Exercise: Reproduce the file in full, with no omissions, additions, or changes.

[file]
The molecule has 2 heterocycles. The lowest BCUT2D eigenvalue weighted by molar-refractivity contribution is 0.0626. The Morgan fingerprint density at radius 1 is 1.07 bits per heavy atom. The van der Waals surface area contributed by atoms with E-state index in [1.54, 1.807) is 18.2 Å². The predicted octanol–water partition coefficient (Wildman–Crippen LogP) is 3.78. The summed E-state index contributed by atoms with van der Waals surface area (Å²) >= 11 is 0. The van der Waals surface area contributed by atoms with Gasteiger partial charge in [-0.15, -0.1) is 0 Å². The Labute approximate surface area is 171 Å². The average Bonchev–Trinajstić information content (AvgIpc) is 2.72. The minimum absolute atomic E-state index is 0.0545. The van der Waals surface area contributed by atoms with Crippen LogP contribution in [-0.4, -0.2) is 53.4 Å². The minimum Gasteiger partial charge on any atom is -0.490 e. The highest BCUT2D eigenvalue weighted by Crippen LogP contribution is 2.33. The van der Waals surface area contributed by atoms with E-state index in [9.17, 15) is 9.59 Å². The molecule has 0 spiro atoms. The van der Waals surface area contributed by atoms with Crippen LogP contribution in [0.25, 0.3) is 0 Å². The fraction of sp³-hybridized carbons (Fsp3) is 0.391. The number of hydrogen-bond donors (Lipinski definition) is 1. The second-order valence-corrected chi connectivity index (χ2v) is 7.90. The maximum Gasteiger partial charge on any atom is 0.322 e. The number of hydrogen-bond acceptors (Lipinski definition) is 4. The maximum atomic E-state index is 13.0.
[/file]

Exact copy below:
The molecule has 2 heterocycles. The lowest BCUT2D eigenvalue weighted by molar-refractivity contribution is 0.0626. The Morgan fingerprint density at radius 1 is 1.07 bits per heavy atom. The van der Waals surface area contributed by atoms with E-state index in [1.54, 1.807) is 18.2 Å². The predicted octanol–water partition coefficient (Wildman–Crippen LogP) is 3.78. The summed E-state index contributed by atoms with van der Waals surface area (Å²) >= 11 is 0. The van der Waals surface area contributed by atoms with Gasteiger partial charge in [-0.15, -0.1) is 0 Å². The Labute approximate surface area is 171 Å². The average Bonchev–Trinajstić information content (AvgIpc) is 2.72. The minimum absolute atomic E-state index is 0.0545. The van der Waals surface area contributed by atoms with Crippen LogP contribution in [-0.4, -0.2) is 53.4 Å². The minimum Gasteiger partial charge on any atom is -0.490 e. The highest BCUT2D eigenvalue weighted by Crippen LogP contribution is 2.33. The van der Waals surface area contributed by atoms with E-state index in [9.17, 15) is 9.59 Å². The molecule has 0 spiro atoms. The van der Waals surface area contributed by atoms with Crippen LogP contribution in [0.25, 0.3) is 0 Å². The fraction of sp³-hybridized carbons (Fsp3) is 0.391. The number of hydrogen-bond donors (Lipinski definition) is 1. The second-order valence-corrected chi connectivity index (χ2v) is 7.90. The maximum Gasteiger partial charge on any atom is 0.322 e. The number of hydrogen-bond acceptors (Lipinski definition) is 4. The maximum atomic E-state index is 13.0.